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Illustration: Sarah Grillo/Axios

The shale sector is entering a "great compression" that could bring a "deep consolidation" as companies collectively face hundreds of billions of dollars worth of write-downs on their assets, a new Deloitte analysis finds.

Why it matters: The report shows how depressed oil prices stemming from the COVID-19 pandemic are slated to take a big toll on the sector, which was already struggling with debt and weak cash flow even before the crisis.

By the numbers: "Challenging oil market conditions could prompt the shale industry to impair or write-down the value of their assets by as much as $300 billion — with significant impairments expected in Q2 2020," the report finds.

  • 31% of shale operators are "technically insolvent" when U.S. oil prices are at $35 per barrel, while another 20% are "stressed." Prices are currently in the $39-per-barrel range.
  • Deloitte says roughly 27% of shale oil-and-gas companies are good acquisition targets for oil majors and large independent producers, while many others would be "superfluous," or too risky for buyers.

What's they're saying: Deloitte analyst Scott Sanderson said in a statement alongside the report that "selective" consolidation can help better position the distressed industry,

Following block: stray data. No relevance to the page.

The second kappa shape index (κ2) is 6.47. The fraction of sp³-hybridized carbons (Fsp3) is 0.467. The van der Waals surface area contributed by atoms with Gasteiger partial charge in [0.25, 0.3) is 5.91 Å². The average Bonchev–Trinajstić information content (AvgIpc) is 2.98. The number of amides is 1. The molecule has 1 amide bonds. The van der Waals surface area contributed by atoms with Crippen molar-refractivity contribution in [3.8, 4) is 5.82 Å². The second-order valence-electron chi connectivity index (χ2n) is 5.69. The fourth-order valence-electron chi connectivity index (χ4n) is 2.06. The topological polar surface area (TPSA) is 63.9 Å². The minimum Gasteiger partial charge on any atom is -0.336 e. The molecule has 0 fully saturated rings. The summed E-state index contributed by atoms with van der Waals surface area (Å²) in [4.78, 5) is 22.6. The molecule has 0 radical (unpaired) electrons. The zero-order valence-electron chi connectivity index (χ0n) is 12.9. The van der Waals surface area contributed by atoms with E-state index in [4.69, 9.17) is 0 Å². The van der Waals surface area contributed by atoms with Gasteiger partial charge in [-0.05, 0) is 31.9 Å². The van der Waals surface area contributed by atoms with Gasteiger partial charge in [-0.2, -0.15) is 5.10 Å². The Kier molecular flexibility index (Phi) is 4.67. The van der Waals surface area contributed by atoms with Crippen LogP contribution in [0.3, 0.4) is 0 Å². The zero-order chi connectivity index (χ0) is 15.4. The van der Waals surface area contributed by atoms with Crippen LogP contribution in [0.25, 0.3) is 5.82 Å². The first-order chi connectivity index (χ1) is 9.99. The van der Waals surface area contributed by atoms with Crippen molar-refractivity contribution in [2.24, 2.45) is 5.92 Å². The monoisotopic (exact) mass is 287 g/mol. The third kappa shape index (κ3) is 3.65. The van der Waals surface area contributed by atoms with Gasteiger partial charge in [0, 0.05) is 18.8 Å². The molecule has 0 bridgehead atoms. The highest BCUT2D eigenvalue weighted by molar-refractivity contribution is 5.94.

• "Especially as the energy transition moves forward, investment in big data, advanced digitalization and sustainability measures can be of paramount importance to long-term survival and success," he said.

Go deeper

Amazon defends working with oil companies to reach its zero-carbon goal

Kara Hurst in Seattle.

Partnering with oil and gas producers is necessary for Amazon and other companies to achieve their climate goals, the tech giant's chief of sustainability, Kara Hurst, said during an Axios virtual event on Thursday.

The big picture: Amazon aims to hit carbon neutrality in 2040, 10 years earlier than the Paris climate accord. The company plans to reach its goal in part by helping companies develop climate-friendly technologies through a $2 billion venture fund. The first recipients were announced on Thursday.

Updated 1 hour ago - Politics & Policy

Top Pentagon officials contradict Biden on Afghanistan advice

Photo: Carolone Brehman/Pool/AFP via Getty Images

Top military leaders confirmed in a Senate hearing Tuesday they recommended earlier this year that the U.S. keep 2,500 troops in Afghanistan, and that they believed withdrawing those forces would lead to the collapse of the Afghan military.

Why it matters: Biden denied last month that his top military advisers wanted troops to remain in Afghanistan, telling ABC's George Stephanopoulos: "No one said that to me that I can recall."

Poll: Latinas more likely to open their own businesses, despite pandemic setbacks

Janie Isidoro, owner of My Corazon, a Chicano business in downtown Hanford, Calif. Photo: Al Seib/Los Angeles Times via Getty Images

Latinas in the U.S. are more likely to own, or plan to open, their own businesses than non-Hispanic women, despite the pandemic’s disproportionate burden, a recent poll found.

Why it matters: The survey, conducted by Telemundo, the Latino Victory Foundation and Hispanics Organized for Political Equality, suggests Latinas can be a driver of growth for the U.S. even though they have faced greater COVID-19-related setbacks.